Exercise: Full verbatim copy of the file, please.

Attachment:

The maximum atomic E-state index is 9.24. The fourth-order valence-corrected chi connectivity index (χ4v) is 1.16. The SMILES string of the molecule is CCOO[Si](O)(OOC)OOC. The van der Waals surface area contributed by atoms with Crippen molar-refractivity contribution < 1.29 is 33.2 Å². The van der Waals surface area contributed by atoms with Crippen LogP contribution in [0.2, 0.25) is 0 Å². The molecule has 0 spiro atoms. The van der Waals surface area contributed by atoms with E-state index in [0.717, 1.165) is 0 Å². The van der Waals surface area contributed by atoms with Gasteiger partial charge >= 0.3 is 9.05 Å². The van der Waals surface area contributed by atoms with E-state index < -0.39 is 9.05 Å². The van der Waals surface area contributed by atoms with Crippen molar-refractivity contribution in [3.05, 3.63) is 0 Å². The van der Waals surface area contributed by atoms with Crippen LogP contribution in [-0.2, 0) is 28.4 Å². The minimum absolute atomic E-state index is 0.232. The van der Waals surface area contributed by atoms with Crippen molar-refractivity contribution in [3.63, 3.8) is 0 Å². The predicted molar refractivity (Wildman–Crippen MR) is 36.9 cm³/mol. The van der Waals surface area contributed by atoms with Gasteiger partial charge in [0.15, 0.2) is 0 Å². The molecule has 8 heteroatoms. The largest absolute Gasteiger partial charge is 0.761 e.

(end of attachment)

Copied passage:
The maximum atomic E-state index is 9.24. The fourth-order valence-corrected chi connectivity index (χ4v) is 1.16. The SMILES string of the molecule is CCOO[Si](O)(OOC)OOC. The van der Waals surface area contributed by atoms with Crippen molar-refractivity contribution < 1.29 is 33.2 Å². The van der Waals surface area contributed by atoms with Crippen LogP contribution in [0.2, 0.25) is 0 Å². The molecule has 0 spiro atoms. The van der Waals surface area contributed by atoms with E-state index in [0.717, 1.165) is 0 Å². The van der Waals surface area contributed by atoms with Gasteiger partial charge >= 0.3 is 9.05 Å². The van der Waals surface area contributed by atoms with E-state index < -0.39 is 9.05 Å². The van der Waals surface area contributed by atoms with Crippen molar-refractivity contribution in [3.05, 3.63) is 0 Å². The van der Waals surface area contributed by atoms with Crippen LogP contribution in [-0.2, 0) is 28.4 Å². The minimum absolute atomic E-state index is 0.232. The van der Waals surface area contributed by atoms with Crippen molar-refractivity contribution in [3.63, 3.8) is 0 Å². The predicted molar refractivity (Wildman–Crippen MR) is 36.9 cm³/mol. The van der Waals surface area contributed by atoms with Gasteiger partial charge in [0.15, 0.2) is 0 Å². The molecule has 8 heteroatoms. The largest absolute Gasteiger partial charge is 0.761 e.